Case Summary and Outcome
The Mexican Supreme Court held that the Mexican Department of Health (DOH) violated the Political Constitution of the United Mexican States when it 1) denied a community radio station the resources to operate, and 2) failed to promote human rights, both those of the station as a member of the media and of the community as receptors of the relevant departmental information.
The DOH unequally and arbitrarily distributed advertising funds, resulting in an indirect and unjustifiable restriction on the freedom of speech. The Court ordered the DOH to include the radio station in its distribution of state advertisements to facilitate outreach to the native communities which are an integral but underserved part of the national audience.
The National Department of Health (Secretaría de Salud) denied the request of a community radio station to be included in the distribution of state advertising. The department stated that its rejection was based on the fact that the limited reach of the radio station did not meet the department’s criteria that information receive wide national distribution and have a high impact. The station, Radio Nandía, then brought a case against the department, arguing that its decision was unconstitutional and unjustifiably restrictive: a violation of the right to equality under the Political Constitution of the United Mexican States, as well as the right to freedom of expression and the right to impart and receive information. Mex., C.P. Article 1; Mex., C.P. Article 6; Mex., C.P. Article 7; ICCPR Article 19; ACHR Article 13; Declaration of Principles on Freedom of Expression Principle 13.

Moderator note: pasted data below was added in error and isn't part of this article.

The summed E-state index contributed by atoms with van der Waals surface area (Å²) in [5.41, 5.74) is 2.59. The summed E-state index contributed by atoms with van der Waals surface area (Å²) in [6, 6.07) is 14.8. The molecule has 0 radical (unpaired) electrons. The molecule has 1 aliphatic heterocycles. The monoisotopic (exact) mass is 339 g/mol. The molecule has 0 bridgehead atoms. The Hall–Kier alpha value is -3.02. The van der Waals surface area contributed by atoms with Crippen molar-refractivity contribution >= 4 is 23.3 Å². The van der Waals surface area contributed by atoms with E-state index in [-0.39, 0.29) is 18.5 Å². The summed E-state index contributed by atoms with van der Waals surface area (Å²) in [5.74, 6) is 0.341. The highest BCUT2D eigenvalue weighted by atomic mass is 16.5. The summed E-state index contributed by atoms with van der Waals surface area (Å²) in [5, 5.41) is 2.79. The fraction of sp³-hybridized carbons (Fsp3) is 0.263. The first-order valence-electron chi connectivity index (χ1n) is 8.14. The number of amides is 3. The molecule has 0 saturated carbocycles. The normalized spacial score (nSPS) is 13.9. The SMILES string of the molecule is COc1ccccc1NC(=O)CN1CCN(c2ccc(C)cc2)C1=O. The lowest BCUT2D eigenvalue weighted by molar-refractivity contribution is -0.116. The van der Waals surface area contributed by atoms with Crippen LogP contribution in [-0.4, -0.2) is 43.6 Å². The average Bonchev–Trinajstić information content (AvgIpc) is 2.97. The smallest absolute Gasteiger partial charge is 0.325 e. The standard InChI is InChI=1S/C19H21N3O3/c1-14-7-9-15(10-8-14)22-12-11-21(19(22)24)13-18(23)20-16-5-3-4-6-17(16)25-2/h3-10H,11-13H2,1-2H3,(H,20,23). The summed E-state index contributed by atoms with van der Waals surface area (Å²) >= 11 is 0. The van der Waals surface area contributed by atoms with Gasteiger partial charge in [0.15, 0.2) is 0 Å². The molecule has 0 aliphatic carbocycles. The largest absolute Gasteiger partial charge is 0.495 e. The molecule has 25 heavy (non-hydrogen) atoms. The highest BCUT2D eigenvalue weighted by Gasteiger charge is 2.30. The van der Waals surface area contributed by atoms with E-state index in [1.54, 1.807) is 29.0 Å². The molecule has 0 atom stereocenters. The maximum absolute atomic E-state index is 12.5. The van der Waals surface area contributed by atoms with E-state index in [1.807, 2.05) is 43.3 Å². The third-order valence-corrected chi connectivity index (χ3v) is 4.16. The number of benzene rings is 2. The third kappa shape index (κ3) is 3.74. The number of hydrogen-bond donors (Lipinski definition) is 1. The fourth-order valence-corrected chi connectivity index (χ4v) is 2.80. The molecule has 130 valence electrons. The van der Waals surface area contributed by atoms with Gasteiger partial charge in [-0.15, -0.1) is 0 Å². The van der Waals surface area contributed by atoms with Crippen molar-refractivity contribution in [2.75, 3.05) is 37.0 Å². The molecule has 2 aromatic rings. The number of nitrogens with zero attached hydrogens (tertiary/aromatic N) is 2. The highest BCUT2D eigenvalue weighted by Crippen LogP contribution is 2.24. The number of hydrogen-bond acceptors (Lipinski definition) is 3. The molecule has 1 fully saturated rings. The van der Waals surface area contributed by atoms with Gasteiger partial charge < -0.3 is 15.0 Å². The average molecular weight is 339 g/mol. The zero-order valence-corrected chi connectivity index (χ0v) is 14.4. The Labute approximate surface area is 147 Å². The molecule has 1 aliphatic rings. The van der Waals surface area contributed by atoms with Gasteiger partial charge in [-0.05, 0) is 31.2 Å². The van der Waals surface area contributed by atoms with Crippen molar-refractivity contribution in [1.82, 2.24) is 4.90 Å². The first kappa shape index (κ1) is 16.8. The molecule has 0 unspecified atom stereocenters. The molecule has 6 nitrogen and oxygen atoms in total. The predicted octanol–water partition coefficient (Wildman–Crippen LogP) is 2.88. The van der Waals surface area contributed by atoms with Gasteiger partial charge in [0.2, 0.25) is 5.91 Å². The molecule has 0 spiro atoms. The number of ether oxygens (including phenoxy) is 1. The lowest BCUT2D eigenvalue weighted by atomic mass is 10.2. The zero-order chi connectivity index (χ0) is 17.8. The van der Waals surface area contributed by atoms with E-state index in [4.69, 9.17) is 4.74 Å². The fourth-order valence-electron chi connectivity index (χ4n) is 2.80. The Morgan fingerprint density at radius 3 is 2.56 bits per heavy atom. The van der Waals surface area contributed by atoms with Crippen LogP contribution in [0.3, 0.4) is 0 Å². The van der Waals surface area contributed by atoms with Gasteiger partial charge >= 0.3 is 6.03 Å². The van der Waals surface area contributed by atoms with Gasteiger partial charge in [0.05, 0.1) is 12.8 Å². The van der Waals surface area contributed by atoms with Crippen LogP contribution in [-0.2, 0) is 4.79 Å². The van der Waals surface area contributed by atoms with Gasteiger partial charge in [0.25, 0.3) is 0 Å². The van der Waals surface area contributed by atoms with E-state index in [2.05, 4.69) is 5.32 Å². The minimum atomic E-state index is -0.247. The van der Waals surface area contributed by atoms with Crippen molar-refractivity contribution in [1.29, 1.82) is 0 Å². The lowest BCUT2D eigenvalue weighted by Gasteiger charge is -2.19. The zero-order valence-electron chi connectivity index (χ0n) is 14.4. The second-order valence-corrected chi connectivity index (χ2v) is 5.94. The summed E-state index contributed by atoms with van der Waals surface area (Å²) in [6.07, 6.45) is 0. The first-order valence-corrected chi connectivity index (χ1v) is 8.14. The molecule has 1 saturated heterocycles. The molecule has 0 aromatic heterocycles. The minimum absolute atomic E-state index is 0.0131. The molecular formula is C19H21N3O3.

Minister Olga María Del Carmen Sánchez Corder spoke for the Court. The Supreme Court understood that the unequal and arbitrary distribution on state advertising by the Department of Health constituted an indirect restriction on the freedom of expression and the right to impart and receive information. The character of a cultural and non-profit organization such as the radio station could not be argued as bases for the denial of participation in the state advertisement program. The fact that the community radio station has a limited reach does not mean that the Department of Health could not satisfy its goal of delivering the information to the nation, as reaching all members of the population equally must be the purpose of the communications. The department should have considered it a distinct advantage that the radio station reached communities that are insulated from the influence of bigger organizations due to their culture, language, or geographical location. Furthermore, community radio stations tend to work toward the well-being of their communities, informing them about public services essential for their subsistence or improvement; a vital fact concerning the community members’ right to health.
Because reaching the greatest number of individuals and promoting the circulation of information are pivotal to democracy, the department’s denial of the application resulted in discrimination of the radio station and the communities to which it tended. The state violated its duties under the Political Constitution of the United Mexican States by: 1. denying the community radio station the resources to operate; and 2. failing to promote human rights, both those of the station as a member of the media and of the community as receptors of the relevant departmental information. In short, department based the denial to Radio Nandía on unjustified criteria, because the real reach that the station would have to native communities would make up for the station’s limited geographical scope, helping information on government programs reach a wholly national audience.
Thus, the Court revoked the ruling under appeal, and mandated that the Department of Health review its decision and incorporate the station, Radio Nandía, in the distribution of state advertisements.